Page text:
Dead Cadet: Rights Commission to Summon Army Officers

Image: Supicha M. Tanyakan / Facebook

BANGKOK — The national rights agency said Monday it will convene an independent inquiry into the death of military cadet whose family suspects a cover-up of foul play.

A high-profile member of the National Human Rights Commissions said the body will summon all relevant parties to get to the bottom of what really happened to Pakapong Tanyakan, including commanders of the academy where he died last month.

“We have to summon every side, like the family, the academy and doctors who examined his body,” Angkhana Neelaphaijit said in an interview. “We will also call for documents related to the autopsy.”

Angkhana spoke after a group of student activists petitioned the commission to look into the 19-year-old cadet who died Oct. 17, one day after returning to the Armed Forces Preparatory School from a break.

His family, who made the grisly discovery that many of his vital organs were missing from his body after it was returned to them, renewed their calls Sunday for an investigation into his death.

But Pakapong’s family raised new doubts when they said a complete, independent autopsy performed by a forensic science agency found blood clots in Pakapong’s liver and spleen. His sister Supicha Tanyakan told reporters there was no mention of the blood clots when military representatives returned Pakapong’s organs to the family on Thursday.

It is unclear whether military will cooperate with the rights commission. The armed forces have previously said it would launch an investigation into the chain of events that led to the cadet’s death. They also rejected calls for a civilian inquiry into the matter.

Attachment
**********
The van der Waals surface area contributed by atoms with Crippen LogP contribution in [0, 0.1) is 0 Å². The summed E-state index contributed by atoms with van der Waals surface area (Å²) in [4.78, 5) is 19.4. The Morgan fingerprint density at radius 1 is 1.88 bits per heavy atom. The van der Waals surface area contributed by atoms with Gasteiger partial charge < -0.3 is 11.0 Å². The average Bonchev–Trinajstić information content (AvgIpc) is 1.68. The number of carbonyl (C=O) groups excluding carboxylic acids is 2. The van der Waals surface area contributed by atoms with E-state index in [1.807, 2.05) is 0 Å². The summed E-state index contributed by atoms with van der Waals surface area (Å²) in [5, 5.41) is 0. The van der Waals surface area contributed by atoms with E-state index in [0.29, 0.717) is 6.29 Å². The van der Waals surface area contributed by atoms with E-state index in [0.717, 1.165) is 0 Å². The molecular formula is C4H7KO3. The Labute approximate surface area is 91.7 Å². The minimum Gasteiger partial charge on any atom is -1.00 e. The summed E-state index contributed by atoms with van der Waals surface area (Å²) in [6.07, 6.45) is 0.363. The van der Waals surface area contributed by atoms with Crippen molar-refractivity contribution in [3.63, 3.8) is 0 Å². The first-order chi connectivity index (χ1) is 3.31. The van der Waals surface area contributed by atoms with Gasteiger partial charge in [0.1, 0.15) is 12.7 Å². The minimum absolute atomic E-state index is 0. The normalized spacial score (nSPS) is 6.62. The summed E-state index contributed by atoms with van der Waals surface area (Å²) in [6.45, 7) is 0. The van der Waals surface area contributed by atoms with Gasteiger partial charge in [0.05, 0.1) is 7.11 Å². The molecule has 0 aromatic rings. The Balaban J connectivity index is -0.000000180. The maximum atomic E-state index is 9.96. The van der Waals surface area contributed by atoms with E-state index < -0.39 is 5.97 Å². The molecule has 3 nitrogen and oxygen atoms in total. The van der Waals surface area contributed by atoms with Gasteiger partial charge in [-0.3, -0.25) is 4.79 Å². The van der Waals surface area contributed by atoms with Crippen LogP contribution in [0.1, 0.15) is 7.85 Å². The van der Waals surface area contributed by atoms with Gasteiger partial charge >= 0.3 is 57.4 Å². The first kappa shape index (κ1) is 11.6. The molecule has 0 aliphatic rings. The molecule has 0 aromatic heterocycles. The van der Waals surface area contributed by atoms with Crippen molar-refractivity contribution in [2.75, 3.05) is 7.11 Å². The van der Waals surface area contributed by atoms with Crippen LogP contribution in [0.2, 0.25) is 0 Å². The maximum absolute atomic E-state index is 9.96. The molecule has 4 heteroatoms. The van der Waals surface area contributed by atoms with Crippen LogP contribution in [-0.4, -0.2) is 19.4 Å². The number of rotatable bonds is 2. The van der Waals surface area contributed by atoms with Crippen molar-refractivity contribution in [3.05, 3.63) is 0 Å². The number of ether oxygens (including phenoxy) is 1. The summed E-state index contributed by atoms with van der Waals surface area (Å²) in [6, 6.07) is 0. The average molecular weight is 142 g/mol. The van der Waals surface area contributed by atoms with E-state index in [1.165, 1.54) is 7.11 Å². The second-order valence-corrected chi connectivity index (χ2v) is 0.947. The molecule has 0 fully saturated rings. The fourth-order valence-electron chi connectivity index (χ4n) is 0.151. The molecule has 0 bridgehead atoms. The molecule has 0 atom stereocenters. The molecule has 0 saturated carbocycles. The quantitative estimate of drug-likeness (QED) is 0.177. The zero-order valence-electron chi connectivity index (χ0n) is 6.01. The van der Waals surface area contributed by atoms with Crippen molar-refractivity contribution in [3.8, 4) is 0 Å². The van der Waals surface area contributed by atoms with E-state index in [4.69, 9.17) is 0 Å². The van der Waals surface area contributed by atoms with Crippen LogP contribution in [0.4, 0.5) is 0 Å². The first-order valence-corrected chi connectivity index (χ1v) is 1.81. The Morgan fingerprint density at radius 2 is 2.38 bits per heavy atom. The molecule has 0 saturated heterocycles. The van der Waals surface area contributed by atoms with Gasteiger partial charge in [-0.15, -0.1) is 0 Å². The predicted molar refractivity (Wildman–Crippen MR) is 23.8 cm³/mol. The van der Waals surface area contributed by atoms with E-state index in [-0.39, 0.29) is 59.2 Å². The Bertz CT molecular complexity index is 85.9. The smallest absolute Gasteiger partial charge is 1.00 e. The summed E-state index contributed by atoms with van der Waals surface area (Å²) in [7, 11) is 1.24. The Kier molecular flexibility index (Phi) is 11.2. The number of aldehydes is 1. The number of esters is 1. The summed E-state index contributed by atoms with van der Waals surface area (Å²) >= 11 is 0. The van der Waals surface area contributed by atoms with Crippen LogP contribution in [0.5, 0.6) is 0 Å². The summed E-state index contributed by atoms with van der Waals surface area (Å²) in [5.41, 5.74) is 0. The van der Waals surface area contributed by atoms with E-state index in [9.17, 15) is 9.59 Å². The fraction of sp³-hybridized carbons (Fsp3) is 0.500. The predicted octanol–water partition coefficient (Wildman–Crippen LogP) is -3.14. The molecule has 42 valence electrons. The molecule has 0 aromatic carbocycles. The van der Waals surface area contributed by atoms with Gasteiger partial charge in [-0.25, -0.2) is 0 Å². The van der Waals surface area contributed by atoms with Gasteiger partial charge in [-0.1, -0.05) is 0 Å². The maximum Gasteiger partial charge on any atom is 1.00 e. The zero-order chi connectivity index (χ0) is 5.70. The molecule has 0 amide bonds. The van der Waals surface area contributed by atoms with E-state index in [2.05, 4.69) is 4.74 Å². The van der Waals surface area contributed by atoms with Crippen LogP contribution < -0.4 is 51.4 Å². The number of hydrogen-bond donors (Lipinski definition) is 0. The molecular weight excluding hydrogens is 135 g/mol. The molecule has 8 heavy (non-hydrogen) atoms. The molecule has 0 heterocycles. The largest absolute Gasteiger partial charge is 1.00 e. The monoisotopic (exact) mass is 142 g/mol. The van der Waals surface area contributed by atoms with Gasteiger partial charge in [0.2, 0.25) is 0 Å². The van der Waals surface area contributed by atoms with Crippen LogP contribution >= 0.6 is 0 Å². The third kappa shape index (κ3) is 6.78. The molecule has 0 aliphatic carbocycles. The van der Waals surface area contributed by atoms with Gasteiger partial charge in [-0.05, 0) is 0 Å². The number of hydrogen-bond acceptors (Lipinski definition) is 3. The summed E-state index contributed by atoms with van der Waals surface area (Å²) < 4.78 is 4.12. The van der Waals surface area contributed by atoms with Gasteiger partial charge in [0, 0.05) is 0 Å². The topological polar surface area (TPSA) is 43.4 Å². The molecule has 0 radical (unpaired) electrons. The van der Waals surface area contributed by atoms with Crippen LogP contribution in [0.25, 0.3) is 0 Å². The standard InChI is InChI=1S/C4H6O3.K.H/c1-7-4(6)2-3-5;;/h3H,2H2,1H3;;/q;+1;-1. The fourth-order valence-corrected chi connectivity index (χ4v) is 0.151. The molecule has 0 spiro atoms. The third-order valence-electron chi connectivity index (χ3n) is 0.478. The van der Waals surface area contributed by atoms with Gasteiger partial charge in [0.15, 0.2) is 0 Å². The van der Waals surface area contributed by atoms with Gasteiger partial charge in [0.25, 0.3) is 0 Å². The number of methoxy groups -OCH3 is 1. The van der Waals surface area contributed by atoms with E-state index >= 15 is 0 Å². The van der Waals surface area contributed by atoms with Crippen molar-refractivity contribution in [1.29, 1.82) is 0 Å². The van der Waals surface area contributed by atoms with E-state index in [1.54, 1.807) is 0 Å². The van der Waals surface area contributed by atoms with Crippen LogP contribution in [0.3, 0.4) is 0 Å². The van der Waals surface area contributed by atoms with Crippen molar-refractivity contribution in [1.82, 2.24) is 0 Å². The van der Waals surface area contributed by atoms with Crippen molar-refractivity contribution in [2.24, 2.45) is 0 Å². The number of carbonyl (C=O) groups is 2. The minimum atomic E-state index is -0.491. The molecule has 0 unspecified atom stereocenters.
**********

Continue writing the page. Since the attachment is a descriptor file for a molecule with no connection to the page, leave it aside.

Armed forces spokesman Nothapol Boonngam said he was in a meeting Monday and could not comment. Further calls to his phone were not answered.

Rights commissioner Angkana said the military can indefinitely postpone summons from the agency and not show up at all as there is no law compelling them to do so.

“The National Human Rights Commission cannot force them to come,” Angkana said, adding that the most she could do to non-compliant summons is complain to the government.

Angkana, who’s spent years campaigning against forced disappearances and military brutality, remains optimistic. Even the junta’s National Council for Peace and Order answered the summons last week for the commission’s inquiry into alleged mistreatment of activist Ekachai Hongkangwan, she said.

“Most of the time, when we invite someone, they show up,” Angkana said.

Calls and messages seeking comments to Pakapong’s family were not answered by press time.